7 Deadly Demo Sins / by Nate Westheimer

I see a lot of presentations. Every month at the NY Tech Meetup I see at least 7 or 8 presentations, in the other community events I attend I see more, and as a VC, first at Rose Tech Ventures and now at Flybridge Capital Partners, I see even more. Last month, while I was attending another meetup, I saw almost every "demo sin" imaginable... so I took notes. Let me say, I've been guilty of most of these sins at one point or another. I present this list less to make fun of people, but more to remind everyone -- including myself -- what breaks an otherwise great demo. (Feel free to add to this list in the comments!)

  1. Powerpoint. Seriously, you have an web company. Need a few slides? No you don't. Demo your effing product. Really, really, really need a few slides? Put them on a website somewhere. You're an effing web company.
  2. Winging it. Oh you're sooo comfortable with your product and that crowd, to you, that crowd was born naked -- who needs to imagine them so?! Well, no matter how comfortable and confident you are, you should still practice and plan your demo. It's not about your confidence, it's about a good show for your audience. (Disclaimer: I am most guilty of this sin. Correcting this is my resolution of 2010.)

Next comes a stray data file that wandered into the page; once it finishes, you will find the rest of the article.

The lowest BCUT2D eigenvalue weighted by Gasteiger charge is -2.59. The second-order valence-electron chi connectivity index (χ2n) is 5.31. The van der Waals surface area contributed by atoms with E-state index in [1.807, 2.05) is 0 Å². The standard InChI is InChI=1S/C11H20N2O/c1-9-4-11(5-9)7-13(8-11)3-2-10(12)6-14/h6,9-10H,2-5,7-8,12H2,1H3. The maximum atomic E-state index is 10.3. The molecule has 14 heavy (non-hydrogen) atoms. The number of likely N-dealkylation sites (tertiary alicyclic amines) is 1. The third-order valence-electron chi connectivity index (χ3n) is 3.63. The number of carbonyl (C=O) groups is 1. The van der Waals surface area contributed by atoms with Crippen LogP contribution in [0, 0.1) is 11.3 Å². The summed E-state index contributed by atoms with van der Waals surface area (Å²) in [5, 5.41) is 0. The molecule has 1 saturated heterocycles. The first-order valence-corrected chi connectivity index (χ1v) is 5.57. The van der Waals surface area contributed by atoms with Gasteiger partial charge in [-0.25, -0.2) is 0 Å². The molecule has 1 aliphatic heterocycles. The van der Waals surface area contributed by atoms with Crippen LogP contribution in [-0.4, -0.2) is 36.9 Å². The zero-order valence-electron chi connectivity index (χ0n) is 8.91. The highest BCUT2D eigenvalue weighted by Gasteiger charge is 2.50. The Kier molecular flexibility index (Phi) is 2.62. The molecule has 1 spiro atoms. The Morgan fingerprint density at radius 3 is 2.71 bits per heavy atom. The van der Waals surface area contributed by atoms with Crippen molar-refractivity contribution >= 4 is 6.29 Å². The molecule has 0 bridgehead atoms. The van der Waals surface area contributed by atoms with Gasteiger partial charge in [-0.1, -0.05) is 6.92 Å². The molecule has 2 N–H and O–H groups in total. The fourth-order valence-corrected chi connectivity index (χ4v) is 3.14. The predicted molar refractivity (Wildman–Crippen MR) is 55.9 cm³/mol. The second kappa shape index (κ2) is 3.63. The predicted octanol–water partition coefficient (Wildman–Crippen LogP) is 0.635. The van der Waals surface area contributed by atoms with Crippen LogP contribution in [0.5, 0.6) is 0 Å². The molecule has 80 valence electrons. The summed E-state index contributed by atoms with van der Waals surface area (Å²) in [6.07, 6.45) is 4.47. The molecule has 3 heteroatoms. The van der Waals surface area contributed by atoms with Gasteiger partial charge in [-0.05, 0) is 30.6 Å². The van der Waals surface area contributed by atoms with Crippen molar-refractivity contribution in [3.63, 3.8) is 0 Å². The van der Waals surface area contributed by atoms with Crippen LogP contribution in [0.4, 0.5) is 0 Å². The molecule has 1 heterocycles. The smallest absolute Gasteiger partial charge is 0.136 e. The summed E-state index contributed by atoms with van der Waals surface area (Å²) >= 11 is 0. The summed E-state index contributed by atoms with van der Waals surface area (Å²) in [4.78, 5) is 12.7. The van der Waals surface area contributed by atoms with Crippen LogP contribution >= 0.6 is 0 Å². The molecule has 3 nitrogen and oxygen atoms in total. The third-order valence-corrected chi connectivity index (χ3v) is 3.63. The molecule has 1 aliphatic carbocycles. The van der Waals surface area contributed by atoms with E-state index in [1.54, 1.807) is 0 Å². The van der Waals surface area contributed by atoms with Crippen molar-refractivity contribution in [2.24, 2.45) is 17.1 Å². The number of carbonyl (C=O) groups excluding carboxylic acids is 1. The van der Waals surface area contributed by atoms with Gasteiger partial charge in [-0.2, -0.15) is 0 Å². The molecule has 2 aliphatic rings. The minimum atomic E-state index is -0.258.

3. Using your time on stage to try and save a buggy demo. Bugs happen. If you use your time well and explain what you do, roll with it because people trust you it works. If you spend 4 of your 5 minutes trying to "save" your demo, people don't trust you actually know what to do in time of crisis.
  4. Out of all of your clients or content, demoing the scantily clad cheerleaders. That's just lame. Maybe that was okay with your colleagues in the Mad Men era, but today we just think you're a anachronistic asshole.
  5. Going over allotted time. There are two main reasons this is bad: 1) it pisses off the organizer, who is your best friend for putting you on stage; 2) it pisses off your fellow demoers, who are your potential evangelists and business partners.
  6. Turning down the opportunity to use a microphone because you think you have a loud enough voice. You don't -- and especially not to that person sitting anywhere but directly in front of you.
  7. Keeping video volume up while you're talking about your product. Everyone knows video has sound in 2009. Nobody heard you say what your company does.